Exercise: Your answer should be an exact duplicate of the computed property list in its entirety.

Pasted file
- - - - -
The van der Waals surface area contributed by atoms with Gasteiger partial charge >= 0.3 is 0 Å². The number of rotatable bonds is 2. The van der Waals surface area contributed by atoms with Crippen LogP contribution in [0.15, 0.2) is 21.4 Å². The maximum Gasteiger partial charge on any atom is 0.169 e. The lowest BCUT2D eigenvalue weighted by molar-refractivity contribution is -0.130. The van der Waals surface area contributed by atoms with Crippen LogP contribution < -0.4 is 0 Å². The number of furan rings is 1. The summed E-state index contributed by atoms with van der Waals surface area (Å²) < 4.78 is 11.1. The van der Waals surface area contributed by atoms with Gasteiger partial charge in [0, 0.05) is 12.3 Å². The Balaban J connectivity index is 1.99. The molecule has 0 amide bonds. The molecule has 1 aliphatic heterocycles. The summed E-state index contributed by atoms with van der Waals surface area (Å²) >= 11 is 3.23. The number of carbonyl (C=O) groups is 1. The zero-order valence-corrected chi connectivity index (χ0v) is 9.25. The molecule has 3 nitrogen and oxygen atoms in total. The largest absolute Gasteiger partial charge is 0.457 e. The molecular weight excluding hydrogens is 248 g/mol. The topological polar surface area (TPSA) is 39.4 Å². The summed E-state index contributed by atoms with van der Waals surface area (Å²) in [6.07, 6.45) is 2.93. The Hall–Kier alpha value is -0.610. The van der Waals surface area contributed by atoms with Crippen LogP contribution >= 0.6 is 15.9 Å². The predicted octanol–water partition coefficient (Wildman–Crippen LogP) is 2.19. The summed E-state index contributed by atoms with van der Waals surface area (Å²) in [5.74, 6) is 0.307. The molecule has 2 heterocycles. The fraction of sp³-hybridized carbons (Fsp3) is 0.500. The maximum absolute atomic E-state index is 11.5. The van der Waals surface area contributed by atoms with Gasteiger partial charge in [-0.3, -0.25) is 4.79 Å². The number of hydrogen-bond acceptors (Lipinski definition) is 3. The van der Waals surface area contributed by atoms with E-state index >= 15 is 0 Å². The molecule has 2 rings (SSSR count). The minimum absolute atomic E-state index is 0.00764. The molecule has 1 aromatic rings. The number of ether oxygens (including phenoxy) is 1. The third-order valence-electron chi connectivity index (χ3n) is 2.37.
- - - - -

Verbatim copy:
The van der Waals surface area contributed by atoms with Gasteiger partial charge >= 0.3 is 0 Å². The number of rotatable bonds is 2. The van der Waals surface area contributed by atoms with Crippen LogP contribution in [0.15, 0.2) is 21.4 Å². The maximum Gasteiger partial charge on any atom is 0.169 e. The lowest BCUT2D eigenvalue weighted by molar-refractivity contribution is -0.130. The van der Waals surface area contributed by atoms with Crippen LogP contribution < -0.4 is 0 Å². The number of furan rings is 1. The summed E-state index contributed by atoms with van der Waals surface area (Å²) < 4.78 is 11.1. The van der Waals surface area contributed by atoms with Gasteiger partial charge in [0, 0.05) is 12.3 Å². The Balaban J connectivity index is 1.99. The molecule has 0 amide bonds. The molecule has 1 aliphatic heterocycles. The summed E-state index contributed by atoms with van der Waals surface area (Å²) >= 11 is 3.23. The number of carbonyl (C=O) groups is 1. The zero-order valence-corrected chi connectivity index (χ0v) is 9.25. The molecule has 3 nitrogen and oxygen atoms in total. The largest absolute Gasteiger partial charge is 0.457 e. The molecular weight excluding hydrogens is 248 g/mol. The topological polar surface area (TPSA) is 39.4 Å². The summed E-state index contributed by atoms with van der Waals surface area (Å²) in [6.07, 6.45) is 2.93. The Hall–Kier alpha value is -0.610. The van der Waals surface area contributed by atoms with Crippen LogP contribution >= 0.6 is 15.9 Å². The predicted octanol–water partition coefficient (Wildman–Crippen LogP) is 2.19. The summed E-state index contributed by atoms with van der Waals surface area (Å²) in [5.74, 6) is 0.307. The molecule has 2 heterocycles. The fraction of sp³-hybridized carbons (Fsp3) is 0.500. The maximum absolute atomic E-state index is 11.5. The van der Waals surface area contributed by atoms with Gasteiger partial charge in [-0.3, -0.25) is 4.79 Å². The number of hydrogen-bond acceptors (Lipinski definition) is 3. The van der Waals surface area contributed by atoms with E-state index >= 15 is 0 Å². The molecule has 2 rings (SSSR count). The minimum absolute atomic E-state index is 0.00764. The molecule has 1 aromatic rings. The number of ether oxygens (including phenoxy) is 1. The third-order valence-electron chi connectivity index (χ3n) is 2.37.